Making Books with children · Making books with elementary students · moving parts

Pop-Ups In Salem

Fish Pop-up

I seem to have meandered away between this post and the last one.  At first I blamed it on the fact that my internet was down, then family things arose, then came the fury and aftermath of Tropical Storm Irene. But, in fact, I think that it is the young artists’ work that I am writing about that elicited a response in me that needed some time to ripen.

The waters brought by Tropical Storm Irene

Sometimes a response rises unexpectedly and I have to just wait for the calm to come before  I can see what’s there.  This particular moment of transition accompanied the pop-up workshop and exhibition at my local library (which, thankfully, was untouched by Irene). 

Display of Pop-ups made by Salem Youth
Unlike my usual relationship to the student work that I see, I had virtually no involvement in the works that were created by the young people who were teaching and displaying their work in our local community. I had the luxury, then, of observing the flow of their work, which reminded me of how profoundly significant it is to support arenas where people can be creative.
 
 
This library exhibition and workshop came about because of group of dedicated elementary students decided that they would show up at Salem’s North Main Gallery week after week and work on moveable book arts projects, with gentle nudging by book artist Ed Hutchins.
Scout's Red Pop-up Birds
Red Birds and Scout
Sometimes I would stop in at the gallery and see these students working. Sometimes they would be deeply focussed, and sometimes, I was told, they would be singing together. But always, their hands and minds were busy, making decisions, adding color, creating little universes with paper, scissors and markers.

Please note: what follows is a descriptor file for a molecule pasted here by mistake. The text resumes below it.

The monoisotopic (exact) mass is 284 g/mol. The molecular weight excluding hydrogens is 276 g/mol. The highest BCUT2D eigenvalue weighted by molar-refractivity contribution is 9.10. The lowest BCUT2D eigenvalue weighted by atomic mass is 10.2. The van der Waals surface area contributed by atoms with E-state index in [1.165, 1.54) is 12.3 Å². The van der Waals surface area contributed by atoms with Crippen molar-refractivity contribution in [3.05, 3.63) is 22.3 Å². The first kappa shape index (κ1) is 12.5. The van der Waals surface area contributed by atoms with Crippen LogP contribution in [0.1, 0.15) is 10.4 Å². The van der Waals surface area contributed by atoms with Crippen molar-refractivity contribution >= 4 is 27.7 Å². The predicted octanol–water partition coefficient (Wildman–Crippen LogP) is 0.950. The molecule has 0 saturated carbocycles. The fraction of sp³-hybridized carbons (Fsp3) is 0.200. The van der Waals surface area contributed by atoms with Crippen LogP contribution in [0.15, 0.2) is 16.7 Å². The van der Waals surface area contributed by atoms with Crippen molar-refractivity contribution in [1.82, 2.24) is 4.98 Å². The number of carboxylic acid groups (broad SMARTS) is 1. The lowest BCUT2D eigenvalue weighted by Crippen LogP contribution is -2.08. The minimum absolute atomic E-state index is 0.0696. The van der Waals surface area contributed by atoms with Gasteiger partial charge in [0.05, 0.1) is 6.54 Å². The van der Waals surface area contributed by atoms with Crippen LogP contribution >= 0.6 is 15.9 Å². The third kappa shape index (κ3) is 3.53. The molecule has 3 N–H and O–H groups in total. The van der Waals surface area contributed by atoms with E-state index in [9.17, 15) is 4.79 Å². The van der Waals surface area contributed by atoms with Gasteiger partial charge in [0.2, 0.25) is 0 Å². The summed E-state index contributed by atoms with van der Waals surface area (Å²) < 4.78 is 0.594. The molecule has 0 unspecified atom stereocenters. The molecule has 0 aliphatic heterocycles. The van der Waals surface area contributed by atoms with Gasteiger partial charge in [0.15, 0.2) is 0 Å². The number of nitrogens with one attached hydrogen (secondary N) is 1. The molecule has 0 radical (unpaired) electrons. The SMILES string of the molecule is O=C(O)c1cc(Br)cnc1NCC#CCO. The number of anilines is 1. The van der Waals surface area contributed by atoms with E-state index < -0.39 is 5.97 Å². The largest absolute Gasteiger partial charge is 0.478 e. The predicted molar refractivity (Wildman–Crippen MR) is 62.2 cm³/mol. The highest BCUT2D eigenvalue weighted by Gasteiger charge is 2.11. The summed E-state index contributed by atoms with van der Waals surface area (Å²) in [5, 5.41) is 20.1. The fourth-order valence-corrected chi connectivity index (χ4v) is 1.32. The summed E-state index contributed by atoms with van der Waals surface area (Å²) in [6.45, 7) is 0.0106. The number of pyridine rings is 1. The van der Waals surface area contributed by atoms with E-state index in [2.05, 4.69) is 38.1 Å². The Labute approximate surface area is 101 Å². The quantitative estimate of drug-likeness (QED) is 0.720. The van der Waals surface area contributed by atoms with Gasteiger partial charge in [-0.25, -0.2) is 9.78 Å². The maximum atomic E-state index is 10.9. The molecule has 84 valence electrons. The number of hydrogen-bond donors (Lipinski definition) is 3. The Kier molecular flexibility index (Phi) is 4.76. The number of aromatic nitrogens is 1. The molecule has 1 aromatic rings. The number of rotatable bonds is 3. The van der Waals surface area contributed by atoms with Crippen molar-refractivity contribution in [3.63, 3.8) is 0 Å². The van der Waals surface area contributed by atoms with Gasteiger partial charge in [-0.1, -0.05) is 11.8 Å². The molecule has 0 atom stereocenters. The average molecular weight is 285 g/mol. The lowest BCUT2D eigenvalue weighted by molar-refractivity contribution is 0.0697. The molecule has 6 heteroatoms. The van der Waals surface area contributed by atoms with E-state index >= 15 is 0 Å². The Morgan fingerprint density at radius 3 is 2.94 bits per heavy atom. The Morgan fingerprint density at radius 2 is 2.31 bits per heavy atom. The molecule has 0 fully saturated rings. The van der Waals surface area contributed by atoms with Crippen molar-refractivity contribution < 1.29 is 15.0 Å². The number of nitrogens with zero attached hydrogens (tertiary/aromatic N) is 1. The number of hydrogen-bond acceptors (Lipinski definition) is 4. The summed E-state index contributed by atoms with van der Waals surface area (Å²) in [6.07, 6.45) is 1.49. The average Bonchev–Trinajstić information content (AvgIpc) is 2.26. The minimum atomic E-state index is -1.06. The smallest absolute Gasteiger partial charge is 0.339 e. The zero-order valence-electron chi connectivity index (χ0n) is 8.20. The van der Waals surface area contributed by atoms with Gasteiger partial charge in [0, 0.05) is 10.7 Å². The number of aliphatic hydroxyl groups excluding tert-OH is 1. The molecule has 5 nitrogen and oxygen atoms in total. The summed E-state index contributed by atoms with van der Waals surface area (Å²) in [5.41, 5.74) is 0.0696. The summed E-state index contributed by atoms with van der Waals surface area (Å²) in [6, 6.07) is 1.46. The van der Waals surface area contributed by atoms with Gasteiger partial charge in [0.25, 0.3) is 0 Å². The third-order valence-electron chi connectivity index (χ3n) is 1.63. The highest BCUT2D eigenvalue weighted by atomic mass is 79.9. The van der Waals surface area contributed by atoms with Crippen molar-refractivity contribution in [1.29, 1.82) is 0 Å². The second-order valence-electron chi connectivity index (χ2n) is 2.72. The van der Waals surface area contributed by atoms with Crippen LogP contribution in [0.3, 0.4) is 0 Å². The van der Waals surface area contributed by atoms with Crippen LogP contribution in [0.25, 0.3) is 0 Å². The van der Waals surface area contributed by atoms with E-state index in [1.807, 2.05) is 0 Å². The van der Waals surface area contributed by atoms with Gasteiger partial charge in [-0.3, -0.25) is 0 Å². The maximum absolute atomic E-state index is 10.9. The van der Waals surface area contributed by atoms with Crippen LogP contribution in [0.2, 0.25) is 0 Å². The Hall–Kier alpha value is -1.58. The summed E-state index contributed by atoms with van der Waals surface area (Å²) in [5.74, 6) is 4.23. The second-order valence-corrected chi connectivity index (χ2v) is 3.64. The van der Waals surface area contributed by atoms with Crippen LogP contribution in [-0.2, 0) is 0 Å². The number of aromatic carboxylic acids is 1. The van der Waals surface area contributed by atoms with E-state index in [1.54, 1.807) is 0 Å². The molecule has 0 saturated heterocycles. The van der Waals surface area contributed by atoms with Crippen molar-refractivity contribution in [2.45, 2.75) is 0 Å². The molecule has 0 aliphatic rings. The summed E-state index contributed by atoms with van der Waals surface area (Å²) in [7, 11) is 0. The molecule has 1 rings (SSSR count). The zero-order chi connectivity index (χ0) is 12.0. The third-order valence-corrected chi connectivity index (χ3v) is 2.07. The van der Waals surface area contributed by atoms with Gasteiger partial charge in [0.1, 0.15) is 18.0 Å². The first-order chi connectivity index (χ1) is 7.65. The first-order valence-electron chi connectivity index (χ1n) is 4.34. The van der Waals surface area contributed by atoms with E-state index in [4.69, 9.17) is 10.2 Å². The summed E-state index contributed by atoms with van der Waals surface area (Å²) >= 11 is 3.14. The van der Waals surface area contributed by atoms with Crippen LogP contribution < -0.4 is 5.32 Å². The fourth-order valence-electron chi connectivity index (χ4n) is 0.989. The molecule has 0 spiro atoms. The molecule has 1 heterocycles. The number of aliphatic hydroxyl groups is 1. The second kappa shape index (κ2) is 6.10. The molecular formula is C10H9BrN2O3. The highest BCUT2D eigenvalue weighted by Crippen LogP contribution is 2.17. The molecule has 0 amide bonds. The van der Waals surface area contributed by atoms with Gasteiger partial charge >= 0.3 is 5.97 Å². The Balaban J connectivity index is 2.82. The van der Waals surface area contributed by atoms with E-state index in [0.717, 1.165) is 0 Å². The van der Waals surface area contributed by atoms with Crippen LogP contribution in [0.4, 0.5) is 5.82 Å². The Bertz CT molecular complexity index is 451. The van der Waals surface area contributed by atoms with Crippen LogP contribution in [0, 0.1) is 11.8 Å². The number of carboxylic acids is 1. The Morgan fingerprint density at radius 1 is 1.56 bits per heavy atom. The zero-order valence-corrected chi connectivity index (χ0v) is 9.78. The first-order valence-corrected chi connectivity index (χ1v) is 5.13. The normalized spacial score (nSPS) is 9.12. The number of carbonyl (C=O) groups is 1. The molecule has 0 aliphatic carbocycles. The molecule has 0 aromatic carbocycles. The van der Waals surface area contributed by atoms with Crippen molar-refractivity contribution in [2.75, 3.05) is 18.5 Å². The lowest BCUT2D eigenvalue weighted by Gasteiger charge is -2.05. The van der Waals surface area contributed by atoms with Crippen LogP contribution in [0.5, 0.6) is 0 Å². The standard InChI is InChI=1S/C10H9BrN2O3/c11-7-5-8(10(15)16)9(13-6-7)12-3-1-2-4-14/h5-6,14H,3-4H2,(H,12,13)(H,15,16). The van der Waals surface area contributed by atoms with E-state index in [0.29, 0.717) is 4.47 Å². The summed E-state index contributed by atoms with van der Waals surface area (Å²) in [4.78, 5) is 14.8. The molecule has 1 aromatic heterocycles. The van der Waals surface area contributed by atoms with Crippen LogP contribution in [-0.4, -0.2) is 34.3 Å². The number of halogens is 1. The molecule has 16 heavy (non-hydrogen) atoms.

The Book of Fleeb’s Lunch

These past few weeks I haven’t written a  post, drawn a picture, or sewn a book. This makes me feel like a tree without leaves. While it’s  okay, even good, for a tree to have no leaves for a while, too much of that is no good. I’m reminded that providing the space and the skills that allow children to make decisions, to acquire new skills, and to work together is like helping them grow parts of themselves which help to define themselves and enhance the world around them.

 

Here’s one of the student/instructors at the workshop. More photos to come
 
 

2 thoughts on “Pop-Ups In Salem

    1. Hi Sara,
      I actually don’t think I’ve done a post on doing pop-ups with high schoolers! Any of my lessons on pop-ups, though, would start with learning the basics and then developing from there. A good starting place, if you are looking, would be my post https://bookzoompa.wordpress.com/2011/10/07/a-nod-to-how-to-make-pop-ups/ . For something fun and definitely more advanced take a look at https://bookzoompa.wordpress.com/2012/10/15/got-well/
      I’ve been thinking about doing a post a a certain special pop-up that I’ve taught many times….I hope to do get to it this month. Stay tuned!

      Like

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